Styx Live In Las Vegas
On Saturday Night Live this week, Greta Van Fleet staked their claim to the future of classic rock-n-roll. On Sunday night in Las Vegas, Styx made a powerful case of their own with a set of new songs that more than held their own against the band’s legendary songbook. Confidently delivering their entire new album, The Mission, as an opening set, the band captured our imaginations with an ambitious concept album about a trip to Mars in 2033. It was an over-the-top art rock spectacle with tender ballads orbiting arena-sized anthems. In other words, it was Styx sounding better than ever.
While many 70s classic rock bands can still fill the summer sheds on co-headlining tours that focus on the hits, Styx took a different path on Sunday night that was far more rewarding for everyone involved. The band challenged the audience to stick with them for an entire set of new material and then rewarded them with a second set that reeled off a string of unforgettable classics. The crowd embraced both sets enthusiastically and more than a few were singing along with new songs. Proving their versatility, the band took the crowd on a prog-rock trip with “Time May Bend”, a song which would challenge even Rush with it’s technical precision, while the soaring chorus of “The Outpost” threatened to blow a stadium sized hole through the roof.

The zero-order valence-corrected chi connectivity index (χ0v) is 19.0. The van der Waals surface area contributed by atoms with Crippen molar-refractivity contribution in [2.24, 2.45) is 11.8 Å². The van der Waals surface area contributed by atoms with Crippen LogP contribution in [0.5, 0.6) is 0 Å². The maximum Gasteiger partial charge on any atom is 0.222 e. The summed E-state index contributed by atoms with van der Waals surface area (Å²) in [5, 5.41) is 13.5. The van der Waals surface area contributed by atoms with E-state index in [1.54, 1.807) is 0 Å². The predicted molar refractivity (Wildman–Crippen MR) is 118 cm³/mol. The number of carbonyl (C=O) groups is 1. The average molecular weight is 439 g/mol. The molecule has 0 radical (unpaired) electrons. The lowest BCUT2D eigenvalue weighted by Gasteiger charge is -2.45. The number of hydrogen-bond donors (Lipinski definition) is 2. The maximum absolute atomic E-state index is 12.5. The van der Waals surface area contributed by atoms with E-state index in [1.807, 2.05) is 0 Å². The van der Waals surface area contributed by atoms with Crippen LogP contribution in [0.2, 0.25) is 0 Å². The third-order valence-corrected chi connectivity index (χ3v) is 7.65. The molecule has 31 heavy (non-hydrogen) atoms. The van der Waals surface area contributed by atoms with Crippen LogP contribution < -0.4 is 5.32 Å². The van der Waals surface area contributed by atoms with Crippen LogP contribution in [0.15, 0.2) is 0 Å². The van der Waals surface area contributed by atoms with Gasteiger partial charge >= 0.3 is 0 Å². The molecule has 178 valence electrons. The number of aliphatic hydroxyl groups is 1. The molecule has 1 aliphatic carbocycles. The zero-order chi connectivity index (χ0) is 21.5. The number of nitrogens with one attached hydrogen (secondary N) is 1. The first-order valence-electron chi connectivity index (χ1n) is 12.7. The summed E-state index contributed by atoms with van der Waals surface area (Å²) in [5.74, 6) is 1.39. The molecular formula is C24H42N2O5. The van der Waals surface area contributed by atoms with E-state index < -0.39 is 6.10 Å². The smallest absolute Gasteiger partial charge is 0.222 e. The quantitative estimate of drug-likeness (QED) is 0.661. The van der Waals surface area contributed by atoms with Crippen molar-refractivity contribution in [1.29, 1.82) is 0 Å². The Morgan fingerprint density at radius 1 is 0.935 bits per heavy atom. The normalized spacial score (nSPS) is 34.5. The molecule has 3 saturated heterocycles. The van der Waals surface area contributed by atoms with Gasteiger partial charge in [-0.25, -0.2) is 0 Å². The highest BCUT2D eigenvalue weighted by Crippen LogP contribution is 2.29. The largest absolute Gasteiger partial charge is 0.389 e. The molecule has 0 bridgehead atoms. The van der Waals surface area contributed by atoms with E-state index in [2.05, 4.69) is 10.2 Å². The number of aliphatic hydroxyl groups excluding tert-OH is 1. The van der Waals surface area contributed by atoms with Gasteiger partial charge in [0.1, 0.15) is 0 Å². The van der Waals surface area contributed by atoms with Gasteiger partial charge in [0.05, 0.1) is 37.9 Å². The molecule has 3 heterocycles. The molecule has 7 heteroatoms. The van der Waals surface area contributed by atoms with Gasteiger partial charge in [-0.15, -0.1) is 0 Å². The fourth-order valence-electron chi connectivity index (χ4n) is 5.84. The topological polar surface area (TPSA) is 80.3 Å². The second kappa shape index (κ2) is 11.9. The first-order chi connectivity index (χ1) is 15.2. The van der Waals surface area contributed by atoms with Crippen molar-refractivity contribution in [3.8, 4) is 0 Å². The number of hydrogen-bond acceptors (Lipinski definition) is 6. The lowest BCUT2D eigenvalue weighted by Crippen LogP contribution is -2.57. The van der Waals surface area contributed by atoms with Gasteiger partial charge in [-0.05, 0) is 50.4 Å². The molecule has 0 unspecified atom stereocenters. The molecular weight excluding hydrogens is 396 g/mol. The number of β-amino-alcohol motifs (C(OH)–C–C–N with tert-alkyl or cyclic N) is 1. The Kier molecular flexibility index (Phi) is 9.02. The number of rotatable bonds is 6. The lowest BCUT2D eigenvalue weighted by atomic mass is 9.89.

Guitarists Tommy Shaw and James Young traded blistering solos throughout the night while Lawrence Gowan owned every inch of the stage while not spinning behind his keyboard. One of rock’s all-time greats, drummer Todd Sucherman, often stole the moment with lightning fast fills that pushed the band to keep up. The most endearing moments, however, belonged to original bassist Chuck Panozzo who was a welcome sight on several songs. Best of all, the shared smiles and banter between the musicians told a story of friendship and love of music that came through in the performance. Styx are every bit as important to rock-n-roll today as they were at the peak of their commercial success. And yes, they played “Mr. Roboto”.